Tracy is a normal 13-year-old trying to make it in school. After befriending the most popular girl at school, Evie, Tracy's world is turned upside down when Evie introduces her to a world of sex, drugs and cash. But it isn't long before Tracy's new world and attitude finally takes a toll on her, her family, and old friends.
The panic in the eyes of Tracy (Evan Rachel Wood), the barely teenaged protagonist of "Thirteen," will stay with you for a very long time. "Thirteen" treats Tracy's behavior as a fever dream, something viral. This disease eating up her empathy and decency is what she picked up from the effortlessly cool Evie (Nikki Reed), who crashes into Tracy's life and plucks her from an existence of age-appropriate fixations like Barbie dolls. Evie, with the physical confidence of a much older girl, knows exactly how to devastate Tracy; she breezily drops hints that she thinks her new friend is immature. As Evie takes Tracy under her broken wing to remake her, we feel we're watching the protagonist of "Thirteen" undergo the initiations of a new tribe. The closest the film comes to a narrative is in following its young central figure straying into sex, drugs and alienation and her sudden detachment from her struggling single mother, Melanie (Holly Hunter). What we recognize from the stricken look in Melanie's face is the same panic in Tracy's eyes — it's something mother and daughter share, and Ms. Hunter wills this spiritual match-up into existence. The movie has the ebb and flow that comes from material structured as a series of anecdotes — it doesn't build, and sometimes it feels as cluttered as a 13-year-old's bedroom. But that may be a byproduct of Catherine Hardwicke's attempt to layer incidents that are as far as possible from the weary set of clichés that inform pictures about teens. Ms. Hardwicke, making her directorial debut, works from a screenplay she authored with Ms. Reed, shaped around autobiographical elements from the actress's own life. Usually, the protagonist is the bystander — in "Thirteen," she's the fuse. — Elvis Mitchell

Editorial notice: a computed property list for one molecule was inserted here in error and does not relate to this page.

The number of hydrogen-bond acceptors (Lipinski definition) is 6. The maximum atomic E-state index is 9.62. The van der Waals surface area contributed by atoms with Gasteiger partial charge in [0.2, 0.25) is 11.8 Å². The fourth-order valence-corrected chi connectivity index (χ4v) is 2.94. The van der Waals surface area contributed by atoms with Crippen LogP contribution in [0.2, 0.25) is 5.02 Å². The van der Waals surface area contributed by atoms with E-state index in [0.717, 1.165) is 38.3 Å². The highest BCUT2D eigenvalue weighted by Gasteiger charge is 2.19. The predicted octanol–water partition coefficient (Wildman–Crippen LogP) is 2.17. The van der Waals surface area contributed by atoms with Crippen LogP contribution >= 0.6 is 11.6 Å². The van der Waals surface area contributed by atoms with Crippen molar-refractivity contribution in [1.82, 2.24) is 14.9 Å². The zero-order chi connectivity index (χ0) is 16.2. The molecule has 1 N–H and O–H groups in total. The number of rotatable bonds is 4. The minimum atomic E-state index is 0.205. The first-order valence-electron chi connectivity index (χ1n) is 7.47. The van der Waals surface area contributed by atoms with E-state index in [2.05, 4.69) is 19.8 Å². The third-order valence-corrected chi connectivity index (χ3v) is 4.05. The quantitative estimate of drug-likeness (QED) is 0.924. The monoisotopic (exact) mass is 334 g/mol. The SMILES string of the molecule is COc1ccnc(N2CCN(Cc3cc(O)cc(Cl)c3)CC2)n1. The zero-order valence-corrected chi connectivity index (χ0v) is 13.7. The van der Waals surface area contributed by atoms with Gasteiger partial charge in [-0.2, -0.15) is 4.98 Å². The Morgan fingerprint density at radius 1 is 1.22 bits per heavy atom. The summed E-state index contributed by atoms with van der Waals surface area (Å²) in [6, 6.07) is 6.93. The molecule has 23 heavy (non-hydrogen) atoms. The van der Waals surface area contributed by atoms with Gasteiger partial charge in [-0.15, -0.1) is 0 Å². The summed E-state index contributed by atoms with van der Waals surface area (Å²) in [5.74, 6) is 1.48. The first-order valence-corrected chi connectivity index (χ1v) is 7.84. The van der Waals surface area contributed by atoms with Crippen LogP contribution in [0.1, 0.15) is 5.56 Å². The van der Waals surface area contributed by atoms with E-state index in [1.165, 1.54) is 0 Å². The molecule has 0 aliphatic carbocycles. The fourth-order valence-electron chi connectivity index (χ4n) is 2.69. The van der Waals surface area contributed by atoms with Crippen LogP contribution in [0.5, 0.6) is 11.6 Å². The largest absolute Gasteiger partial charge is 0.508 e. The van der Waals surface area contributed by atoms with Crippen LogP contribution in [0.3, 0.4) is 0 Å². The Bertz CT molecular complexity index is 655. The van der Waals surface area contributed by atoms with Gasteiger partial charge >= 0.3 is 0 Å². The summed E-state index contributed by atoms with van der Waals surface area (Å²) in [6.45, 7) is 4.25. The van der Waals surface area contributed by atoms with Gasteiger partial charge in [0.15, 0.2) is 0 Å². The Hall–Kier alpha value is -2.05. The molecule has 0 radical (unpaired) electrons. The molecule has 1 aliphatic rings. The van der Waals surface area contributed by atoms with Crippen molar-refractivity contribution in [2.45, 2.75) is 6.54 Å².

2003-08-20 | Elvis Mitchell | Read the New York Times Review of Thirteen